Scientists have struggled to understand dolphin vocalizations, but new computer tools to both track dolphins and decode their complex vocalizations are now emerging. Dr. Denise Herzing has been studying Atlantic spotted dolphins, Stenella frontalis, in the Bahamas for over three decades. Her video and acoustic database encompasses a myriad of complex vocalizations and dolphin behavior. Dr. Thad Starner works on mining this dataset and decoding dolphin sounds, and has created a wearable underwater computer, CHAT (Cetacean Hearing and Telemetry), to help establish a bridge for communication between humans and dolphins. Starner and Herzing will present this cutting-edge work and recent results, including perspectives on the challenges of studying this aquatic society, and decoding their communication signals using the latest technology.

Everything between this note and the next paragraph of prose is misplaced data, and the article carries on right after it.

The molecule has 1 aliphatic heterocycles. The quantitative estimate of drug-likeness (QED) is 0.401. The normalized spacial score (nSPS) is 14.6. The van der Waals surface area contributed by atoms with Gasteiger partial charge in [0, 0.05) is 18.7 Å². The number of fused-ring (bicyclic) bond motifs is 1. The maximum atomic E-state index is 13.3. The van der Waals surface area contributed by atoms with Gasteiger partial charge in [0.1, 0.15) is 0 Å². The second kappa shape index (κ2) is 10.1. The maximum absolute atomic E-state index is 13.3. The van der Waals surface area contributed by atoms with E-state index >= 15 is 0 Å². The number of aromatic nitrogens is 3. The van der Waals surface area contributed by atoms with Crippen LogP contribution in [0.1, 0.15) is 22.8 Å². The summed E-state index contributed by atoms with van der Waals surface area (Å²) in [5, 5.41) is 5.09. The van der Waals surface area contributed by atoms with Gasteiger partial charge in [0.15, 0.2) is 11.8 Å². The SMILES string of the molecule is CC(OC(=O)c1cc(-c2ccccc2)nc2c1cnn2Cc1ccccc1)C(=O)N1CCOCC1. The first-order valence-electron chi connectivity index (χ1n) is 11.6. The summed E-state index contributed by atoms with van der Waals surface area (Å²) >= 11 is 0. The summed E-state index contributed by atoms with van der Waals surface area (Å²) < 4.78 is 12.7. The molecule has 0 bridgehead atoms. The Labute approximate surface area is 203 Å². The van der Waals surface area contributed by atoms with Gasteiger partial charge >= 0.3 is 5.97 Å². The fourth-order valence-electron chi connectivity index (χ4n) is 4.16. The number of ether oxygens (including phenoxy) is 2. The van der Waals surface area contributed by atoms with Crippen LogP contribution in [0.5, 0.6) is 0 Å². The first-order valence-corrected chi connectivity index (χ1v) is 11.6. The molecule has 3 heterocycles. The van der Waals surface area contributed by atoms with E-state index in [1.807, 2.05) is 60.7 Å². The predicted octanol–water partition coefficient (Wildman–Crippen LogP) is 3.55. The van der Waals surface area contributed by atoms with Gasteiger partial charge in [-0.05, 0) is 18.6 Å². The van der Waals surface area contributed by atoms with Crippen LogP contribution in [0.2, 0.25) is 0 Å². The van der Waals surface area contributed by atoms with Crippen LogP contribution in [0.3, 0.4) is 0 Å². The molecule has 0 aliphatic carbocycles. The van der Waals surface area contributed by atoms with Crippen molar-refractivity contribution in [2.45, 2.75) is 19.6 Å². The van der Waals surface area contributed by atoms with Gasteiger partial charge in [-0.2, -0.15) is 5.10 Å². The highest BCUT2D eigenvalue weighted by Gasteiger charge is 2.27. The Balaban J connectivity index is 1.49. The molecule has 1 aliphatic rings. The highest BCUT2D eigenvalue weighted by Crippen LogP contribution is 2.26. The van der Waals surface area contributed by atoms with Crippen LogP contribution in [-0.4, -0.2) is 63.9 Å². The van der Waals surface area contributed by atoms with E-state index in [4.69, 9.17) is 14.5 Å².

qz | The possibility of talking to animals has tickled popular imaginations for years, and with good reason. Who wouldn’t want to live in a Dr. Dolittle world where we could understand what our pets and animal neighbors are saying?
Animal cognition researchers have also been fascinated by the topic. Their work typically focuses on isolating animal communication to see if language is uniquely human, or if it could have evolved in other species as well. One of their top candidates is an animal known to communicate with particularly high intelligence: dolphins.
Dolphins—like many animals including monkeys, birds, cats, and dogs—clearly do relay messages to one another. They emit sounds (paywall) in three broad categories: clicks, whistles, and more complex chirps used for echolocation (paywall), a technique they use to track prey and other objects by interpreting ricocheting sound waves. Researchers believe these sounds can help dolphins communicate: Whistles can serve as unique identifiers, similar to names, and can alert the pod to sources of food or danger.
Communication is most certainly a part of what helps these animals live in social pods. But proving that dolphins use language—the way that you’re reading this article, or how you might talk to your friends about it later—is a whole different kettle of fish.